In order to assess whether sulfidopeptide leukotrienes are generated following nonimmunologic stimulation of inflammatory cells in vivo, 11 subjects complaining of symptoms of rhinitis when exposed to cold and dry environments were challenged by nasal breathing, first with warm, moist air and then with cold, dry air. Nasal lavages with normal saline were performed before and after each exposure. Immunoreactive leukotriene in the lavage fluids was significantly increased following cold, dry air exposure (2.6 ng/ml) compared with that after warm, moist air exposure (0.7 ng/ml) or at baseline (0.4 ng/ml) (p < 0.01 in both instances). Six more subjects, denying cold-air sensitivity, were subjected to the same protocol and had no mediator and symptom score changes after cold, dry air challenge. Leukotriene changes after cold, dry air were highly concordant with increments in histamine, prostaglandin D2,N-α-tosyl-L-arginine methyl ester (TAME) esterase(s) activity and symptom scores (p < 0.001). Separation of leukotrienes by high performance liquid chromatography in the nasal washes of 3 subjects showed variable amounts of LTC4, D4, and E4, suggesting metabolism of the former to the latter 2. To our knowledge, this is the first in vivo demonstration of leukotriene production in response to a physical stimulus, and it suggests a possible role of these and other inflammatory mediators in pathologic conditions, such as exercise-induced asthma, that involve physical causative factors.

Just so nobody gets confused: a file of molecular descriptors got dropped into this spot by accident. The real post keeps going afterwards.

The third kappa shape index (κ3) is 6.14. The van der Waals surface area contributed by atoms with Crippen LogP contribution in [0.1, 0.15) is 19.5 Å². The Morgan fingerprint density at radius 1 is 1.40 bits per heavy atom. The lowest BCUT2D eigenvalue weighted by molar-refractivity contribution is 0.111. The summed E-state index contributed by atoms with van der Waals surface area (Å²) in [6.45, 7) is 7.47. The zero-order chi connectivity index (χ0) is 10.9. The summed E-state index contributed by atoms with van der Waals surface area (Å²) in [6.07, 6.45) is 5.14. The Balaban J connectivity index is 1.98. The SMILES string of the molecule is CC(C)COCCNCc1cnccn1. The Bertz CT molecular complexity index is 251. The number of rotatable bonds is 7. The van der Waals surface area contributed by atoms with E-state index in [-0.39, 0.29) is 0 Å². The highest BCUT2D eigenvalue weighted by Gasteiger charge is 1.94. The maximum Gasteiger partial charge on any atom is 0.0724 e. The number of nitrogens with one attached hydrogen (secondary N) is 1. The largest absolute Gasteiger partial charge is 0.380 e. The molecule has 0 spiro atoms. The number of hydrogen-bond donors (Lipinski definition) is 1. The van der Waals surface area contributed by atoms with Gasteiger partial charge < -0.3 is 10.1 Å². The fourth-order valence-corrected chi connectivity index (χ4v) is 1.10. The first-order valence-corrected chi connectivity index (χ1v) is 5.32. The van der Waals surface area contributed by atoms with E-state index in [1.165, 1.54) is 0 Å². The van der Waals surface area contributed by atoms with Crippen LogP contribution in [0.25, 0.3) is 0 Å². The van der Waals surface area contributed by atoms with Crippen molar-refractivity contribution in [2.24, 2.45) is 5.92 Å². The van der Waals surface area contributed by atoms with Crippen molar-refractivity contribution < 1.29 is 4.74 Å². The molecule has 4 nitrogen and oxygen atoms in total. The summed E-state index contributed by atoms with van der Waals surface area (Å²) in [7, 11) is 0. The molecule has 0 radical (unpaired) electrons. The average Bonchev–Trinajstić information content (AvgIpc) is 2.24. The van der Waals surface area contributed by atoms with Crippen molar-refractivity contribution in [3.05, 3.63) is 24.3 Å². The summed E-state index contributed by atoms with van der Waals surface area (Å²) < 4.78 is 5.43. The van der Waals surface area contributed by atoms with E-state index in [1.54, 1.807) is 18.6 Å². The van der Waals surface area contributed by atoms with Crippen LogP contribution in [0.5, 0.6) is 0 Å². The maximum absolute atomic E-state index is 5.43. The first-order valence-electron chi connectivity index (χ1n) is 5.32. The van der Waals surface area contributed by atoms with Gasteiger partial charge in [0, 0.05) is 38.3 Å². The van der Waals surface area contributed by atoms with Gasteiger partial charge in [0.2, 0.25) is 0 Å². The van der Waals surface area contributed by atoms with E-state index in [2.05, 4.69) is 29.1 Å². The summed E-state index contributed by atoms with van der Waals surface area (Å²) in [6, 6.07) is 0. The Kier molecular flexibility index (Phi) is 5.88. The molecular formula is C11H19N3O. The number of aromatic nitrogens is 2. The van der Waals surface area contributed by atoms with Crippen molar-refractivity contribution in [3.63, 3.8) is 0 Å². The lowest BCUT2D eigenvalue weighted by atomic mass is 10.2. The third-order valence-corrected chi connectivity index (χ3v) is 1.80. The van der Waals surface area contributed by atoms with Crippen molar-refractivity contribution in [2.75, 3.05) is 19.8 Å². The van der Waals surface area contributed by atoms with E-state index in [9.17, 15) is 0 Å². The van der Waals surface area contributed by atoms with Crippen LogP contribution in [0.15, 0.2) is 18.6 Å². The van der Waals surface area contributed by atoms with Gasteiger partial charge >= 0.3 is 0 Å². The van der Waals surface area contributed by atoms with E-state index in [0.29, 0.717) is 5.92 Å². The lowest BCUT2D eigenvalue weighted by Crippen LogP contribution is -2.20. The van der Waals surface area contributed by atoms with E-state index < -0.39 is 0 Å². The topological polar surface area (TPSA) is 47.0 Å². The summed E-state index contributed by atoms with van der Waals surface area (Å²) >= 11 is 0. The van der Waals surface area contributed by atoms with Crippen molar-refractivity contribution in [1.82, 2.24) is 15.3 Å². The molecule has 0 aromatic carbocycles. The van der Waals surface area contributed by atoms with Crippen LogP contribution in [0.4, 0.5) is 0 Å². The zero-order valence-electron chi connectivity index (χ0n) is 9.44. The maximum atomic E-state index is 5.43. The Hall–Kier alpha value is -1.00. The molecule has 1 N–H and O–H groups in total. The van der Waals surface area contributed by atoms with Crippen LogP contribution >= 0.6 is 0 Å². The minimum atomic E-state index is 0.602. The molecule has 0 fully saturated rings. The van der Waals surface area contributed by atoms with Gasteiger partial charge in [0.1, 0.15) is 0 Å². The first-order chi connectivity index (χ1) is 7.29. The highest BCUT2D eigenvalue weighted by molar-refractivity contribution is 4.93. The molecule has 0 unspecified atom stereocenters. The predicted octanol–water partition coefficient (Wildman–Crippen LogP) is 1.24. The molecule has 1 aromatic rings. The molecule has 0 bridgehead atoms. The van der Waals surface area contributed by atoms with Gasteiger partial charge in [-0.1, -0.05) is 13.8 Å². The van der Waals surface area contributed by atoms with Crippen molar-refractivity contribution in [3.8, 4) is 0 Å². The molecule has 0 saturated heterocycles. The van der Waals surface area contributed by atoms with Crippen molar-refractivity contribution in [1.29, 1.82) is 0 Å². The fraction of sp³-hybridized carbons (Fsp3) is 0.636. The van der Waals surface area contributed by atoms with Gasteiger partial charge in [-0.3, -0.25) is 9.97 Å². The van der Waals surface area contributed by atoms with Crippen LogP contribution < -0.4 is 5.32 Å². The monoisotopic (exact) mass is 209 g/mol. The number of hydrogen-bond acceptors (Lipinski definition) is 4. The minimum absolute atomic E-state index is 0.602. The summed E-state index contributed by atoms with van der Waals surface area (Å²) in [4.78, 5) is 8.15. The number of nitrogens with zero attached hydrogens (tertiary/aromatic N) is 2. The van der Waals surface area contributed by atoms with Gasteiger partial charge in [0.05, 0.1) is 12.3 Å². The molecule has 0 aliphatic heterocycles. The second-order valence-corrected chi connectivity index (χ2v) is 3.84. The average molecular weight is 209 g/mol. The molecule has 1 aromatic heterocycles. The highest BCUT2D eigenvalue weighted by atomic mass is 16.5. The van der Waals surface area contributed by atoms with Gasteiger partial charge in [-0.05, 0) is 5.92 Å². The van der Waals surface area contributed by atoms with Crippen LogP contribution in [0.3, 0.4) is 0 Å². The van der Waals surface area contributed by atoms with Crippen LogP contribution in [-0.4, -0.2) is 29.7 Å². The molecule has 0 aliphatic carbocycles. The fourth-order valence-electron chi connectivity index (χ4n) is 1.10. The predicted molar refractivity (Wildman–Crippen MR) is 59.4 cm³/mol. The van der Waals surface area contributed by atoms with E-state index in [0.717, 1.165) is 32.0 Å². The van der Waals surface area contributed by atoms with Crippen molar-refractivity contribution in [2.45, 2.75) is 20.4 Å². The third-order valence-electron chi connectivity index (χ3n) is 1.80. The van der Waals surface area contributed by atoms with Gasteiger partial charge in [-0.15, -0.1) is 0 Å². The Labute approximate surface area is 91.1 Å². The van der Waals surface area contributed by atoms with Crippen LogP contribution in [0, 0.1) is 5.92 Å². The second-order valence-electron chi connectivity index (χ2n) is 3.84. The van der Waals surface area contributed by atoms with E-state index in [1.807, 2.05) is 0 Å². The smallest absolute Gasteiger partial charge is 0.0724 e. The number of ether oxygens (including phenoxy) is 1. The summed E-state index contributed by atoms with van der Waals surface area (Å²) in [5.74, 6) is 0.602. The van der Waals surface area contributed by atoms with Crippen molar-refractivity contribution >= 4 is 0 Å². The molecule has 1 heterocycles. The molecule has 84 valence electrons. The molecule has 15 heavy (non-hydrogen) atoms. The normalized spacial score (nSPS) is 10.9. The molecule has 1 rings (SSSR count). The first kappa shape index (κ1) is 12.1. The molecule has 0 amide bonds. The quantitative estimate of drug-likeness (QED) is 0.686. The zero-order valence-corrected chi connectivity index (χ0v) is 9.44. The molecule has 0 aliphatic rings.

|Original language||English (US)|
|Number of pages||5|
|Journal||American Review of Respiratory Disease|
|State||Published - 1986|
ASJC Scopus subject areas
- Pulmonary and Respiratory Medicine